German Economy Fell 0.4% in Fourth Quarter, Worse than Expected

Germany’s economy in the fourth quarter fell by 0.4%, indicating that the contraction was more severe than expected in the last three months of 2022 due to the high inflation and energy crisis that had affected household consumption and capital investment.

In the third quarter of 2022, GDP had a slight increase of 0.5%, compared with the previous three months.

Carsten Brzeski, the Global Head of Macro for ING Research, said that the second consecutive decline in Ifo business climate index’s current assessment component, a falling manufacturing PMI, weak consumer confidence, and willingness to spend near the historical lows, all pointed to another contraction in Germany’s economic in the first quarter.

The final result of the fourth quarter was worse than expected, raising the fear of a winter recession. The recession normally means two consecutive quarters of contraction.

Ralph Solveen, the Deputy Chief Economist at Commerzbank, said today’s number showed the hike in energy prices affected the economic slowdown sharply, although the government has taken intensive measures to help.

The statistics office said that after the relief measures such as the fuel discount and the 9-euro transport ticket ended, the consumer spent less in the fourth quarter than in the third quarter, and household spending declined by 1.0% while government spending increased by 0.6% compared with the quarter before.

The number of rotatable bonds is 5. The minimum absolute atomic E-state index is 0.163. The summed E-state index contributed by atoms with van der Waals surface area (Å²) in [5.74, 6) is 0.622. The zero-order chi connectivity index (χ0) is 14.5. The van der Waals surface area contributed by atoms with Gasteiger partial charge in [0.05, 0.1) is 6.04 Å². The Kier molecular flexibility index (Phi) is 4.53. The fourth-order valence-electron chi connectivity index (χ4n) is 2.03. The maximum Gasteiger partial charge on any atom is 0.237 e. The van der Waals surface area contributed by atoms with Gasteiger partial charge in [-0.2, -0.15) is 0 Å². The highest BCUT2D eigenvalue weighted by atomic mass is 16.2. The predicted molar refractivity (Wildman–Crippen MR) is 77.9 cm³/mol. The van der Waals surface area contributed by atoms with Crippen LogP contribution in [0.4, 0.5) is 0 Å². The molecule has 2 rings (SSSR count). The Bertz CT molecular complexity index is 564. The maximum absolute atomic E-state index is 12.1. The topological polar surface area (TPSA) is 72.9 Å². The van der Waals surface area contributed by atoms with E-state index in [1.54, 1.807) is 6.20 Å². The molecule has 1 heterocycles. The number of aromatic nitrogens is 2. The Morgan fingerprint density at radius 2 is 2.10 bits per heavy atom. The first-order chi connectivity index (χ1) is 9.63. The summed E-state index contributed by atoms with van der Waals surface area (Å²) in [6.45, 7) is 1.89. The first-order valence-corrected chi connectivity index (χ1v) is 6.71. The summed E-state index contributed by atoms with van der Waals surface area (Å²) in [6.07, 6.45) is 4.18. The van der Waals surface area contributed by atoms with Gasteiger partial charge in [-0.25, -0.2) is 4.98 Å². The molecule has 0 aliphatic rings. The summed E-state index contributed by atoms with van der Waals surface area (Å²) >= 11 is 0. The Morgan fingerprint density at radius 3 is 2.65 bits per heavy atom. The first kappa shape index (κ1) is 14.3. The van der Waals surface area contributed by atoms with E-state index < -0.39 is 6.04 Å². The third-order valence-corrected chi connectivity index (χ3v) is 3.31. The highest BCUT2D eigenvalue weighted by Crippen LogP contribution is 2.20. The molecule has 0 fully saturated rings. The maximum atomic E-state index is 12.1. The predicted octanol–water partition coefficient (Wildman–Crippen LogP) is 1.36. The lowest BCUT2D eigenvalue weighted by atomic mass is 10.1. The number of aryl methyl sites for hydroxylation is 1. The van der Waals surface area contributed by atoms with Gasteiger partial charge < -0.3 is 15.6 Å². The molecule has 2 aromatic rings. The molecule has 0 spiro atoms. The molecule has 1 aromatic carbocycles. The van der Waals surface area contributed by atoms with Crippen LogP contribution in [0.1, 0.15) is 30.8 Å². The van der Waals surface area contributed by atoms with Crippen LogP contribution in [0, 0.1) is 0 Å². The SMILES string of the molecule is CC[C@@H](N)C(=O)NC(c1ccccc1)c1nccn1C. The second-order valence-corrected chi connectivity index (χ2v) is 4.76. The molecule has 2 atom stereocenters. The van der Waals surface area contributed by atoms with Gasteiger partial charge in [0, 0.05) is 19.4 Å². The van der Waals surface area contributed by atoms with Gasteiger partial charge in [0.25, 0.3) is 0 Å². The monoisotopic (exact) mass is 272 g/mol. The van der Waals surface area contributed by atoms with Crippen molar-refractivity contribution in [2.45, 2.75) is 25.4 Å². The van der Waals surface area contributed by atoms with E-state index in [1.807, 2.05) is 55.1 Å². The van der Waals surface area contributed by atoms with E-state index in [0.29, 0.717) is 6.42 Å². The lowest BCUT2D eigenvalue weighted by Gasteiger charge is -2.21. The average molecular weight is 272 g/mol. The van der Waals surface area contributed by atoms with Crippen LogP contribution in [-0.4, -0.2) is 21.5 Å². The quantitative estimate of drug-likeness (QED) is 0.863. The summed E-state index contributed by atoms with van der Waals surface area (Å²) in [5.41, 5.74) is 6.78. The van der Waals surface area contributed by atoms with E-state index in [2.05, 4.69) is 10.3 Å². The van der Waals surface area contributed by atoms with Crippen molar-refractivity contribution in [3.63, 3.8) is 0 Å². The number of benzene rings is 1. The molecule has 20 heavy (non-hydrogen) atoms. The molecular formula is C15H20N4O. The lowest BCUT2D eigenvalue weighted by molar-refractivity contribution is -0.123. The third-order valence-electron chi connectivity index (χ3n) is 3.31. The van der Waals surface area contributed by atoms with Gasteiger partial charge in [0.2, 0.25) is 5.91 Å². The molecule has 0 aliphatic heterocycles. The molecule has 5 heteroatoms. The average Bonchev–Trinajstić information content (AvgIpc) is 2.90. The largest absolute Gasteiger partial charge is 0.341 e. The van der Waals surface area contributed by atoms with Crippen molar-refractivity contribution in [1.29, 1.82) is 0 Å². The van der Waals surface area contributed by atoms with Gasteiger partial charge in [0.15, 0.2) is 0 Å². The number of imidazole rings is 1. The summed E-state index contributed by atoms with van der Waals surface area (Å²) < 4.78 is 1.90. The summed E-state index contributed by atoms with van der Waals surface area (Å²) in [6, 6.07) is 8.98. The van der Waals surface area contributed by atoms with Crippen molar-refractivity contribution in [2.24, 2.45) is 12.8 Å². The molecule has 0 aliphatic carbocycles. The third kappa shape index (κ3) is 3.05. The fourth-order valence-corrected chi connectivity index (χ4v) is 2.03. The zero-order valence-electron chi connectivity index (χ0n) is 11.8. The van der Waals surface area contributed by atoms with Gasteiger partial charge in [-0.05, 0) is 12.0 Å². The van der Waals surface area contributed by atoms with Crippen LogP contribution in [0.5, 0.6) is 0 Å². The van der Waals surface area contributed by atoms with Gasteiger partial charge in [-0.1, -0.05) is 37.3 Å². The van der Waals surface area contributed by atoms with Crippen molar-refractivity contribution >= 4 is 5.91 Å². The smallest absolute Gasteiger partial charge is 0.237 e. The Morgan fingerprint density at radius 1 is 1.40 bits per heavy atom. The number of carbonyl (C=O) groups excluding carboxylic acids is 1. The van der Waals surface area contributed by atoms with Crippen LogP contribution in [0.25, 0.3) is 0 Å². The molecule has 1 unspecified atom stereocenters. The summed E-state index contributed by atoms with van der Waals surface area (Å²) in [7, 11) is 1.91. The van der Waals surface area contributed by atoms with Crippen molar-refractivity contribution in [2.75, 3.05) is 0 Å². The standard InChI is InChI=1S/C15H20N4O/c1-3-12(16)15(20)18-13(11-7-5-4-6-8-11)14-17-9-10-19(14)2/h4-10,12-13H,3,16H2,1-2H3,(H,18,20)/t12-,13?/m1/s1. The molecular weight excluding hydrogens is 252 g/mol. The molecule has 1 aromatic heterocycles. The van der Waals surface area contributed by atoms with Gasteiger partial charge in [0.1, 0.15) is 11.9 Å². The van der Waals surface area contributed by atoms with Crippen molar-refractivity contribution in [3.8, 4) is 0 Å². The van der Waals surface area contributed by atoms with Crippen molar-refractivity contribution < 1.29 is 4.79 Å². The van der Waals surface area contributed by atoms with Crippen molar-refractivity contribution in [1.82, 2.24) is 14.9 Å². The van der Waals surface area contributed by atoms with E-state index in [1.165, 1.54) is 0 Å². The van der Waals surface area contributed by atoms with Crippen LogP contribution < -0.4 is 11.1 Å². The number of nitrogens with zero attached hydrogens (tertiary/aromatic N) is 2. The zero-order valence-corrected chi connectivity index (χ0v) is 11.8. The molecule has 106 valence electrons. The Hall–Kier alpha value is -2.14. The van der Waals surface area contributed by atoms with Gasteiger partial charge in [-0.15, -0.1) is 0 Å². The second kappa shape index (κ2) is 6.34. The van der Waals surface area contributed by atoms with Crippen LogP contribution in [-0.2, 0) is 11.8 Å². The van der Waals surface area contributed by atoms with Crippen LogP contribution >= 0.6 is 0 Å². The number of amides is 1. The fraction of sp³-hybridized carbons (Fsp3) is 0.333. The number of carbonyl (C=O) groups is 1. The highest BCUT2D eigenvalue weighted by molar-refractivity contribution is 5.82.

According to the statistics office, the investment has weighed on the economic performance, the investment in construction dropped 2.9% and that in machinery and equipment dropped 3.6%, both adjusted for inflation, seasonal effects, and calendar effects.

In the fourth quarter, the exports of goods and services dropped 1.0% compared to the third quarter, due to the difficult international situation, as pointed out by the ongoing supply chain disruptions and the high price of energy, citing data from the statistics office.